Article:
Worldwide System of Free Electrical Energy
The very notion of such a thing is ridiculed by today's scientists, but it bears note that of his seven hundred patents, Tesla never set out to design anything that he didn't go ahead and build. All his inventions worked as intended because of his extreme ability to visualize details in his imagination.
His overarching lifelong goal was to solve the problem of how to supply free, unlimited electricity to the entire planet. He knew that universal power could end poverty forever. So today, while we all know about the current energy crises, we are only repeating concerns that preoccupied him at a time when such things caused him to be laughed at.
Nevertheless, Tesla swore prior to World War II that he had already solved the Universal Power problem. And this came from a man who never invented anything that failed to work exactly as he predicted it would. Still, he found to his great dismay that capitalists had no interest in helping to supply anything to the world for free. It is a known fact that the U.S. Secret Service raided Tesla’s New York hotel room and confiscated all of his papers on the day he died -- before his body was even removed. Those papers remain unaccounted for today.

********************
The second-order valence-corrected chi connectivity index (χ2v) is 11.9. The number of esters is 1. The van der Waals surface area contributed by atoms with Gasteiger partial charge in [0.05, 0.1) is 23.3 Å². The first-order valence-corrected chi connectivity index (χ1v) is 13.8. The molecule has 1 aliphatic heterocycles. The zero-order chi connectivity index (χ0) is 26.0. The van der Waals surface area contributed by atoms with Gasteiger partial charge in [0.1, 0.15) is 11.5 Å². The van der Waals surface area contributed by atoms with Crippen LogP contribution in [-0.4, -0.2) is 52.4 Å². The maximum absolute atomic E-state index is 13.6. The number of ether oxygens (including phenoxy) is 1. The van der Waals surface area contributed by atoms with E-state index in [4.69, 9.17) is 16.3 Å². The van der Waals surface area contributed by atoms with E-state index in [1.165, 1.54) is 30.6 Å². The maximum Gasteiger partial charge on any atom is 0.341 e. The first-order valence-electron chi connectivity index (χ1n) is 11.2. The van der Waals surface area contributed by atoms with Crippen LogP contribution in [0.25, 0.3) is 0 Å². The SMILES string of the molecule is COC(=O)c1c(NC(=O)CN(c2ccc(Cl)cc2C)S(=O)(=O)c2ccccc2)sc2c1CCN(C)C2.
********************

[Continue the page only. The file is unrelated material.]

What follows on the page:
Nearly everything written about Tesla has been nonfiction, for a simple reason that Tesla’s solitary life makes him hard to dramatize. And so there has been no definitive treatment of his life story as taken from the point of view of the handsome Serbian scientist himself.
On top of working to help set the record straight about this generous and productive naturalized citizen and loyal American, I have used the fictional form to go after the question: what was it like to be Nikola Tesla, to live inside his mind?
While the answers in the book are fictional, I believe the lie of fiction can here be more honest than fact. And because Tesla was nearly buried and forgotten before our new age began to waken to his gifts, his inscrutable character becomes clear and sympathetic not via biographies, but instead through the device of his Muse in fiction. She allows us to enter the mystery of his solitary life.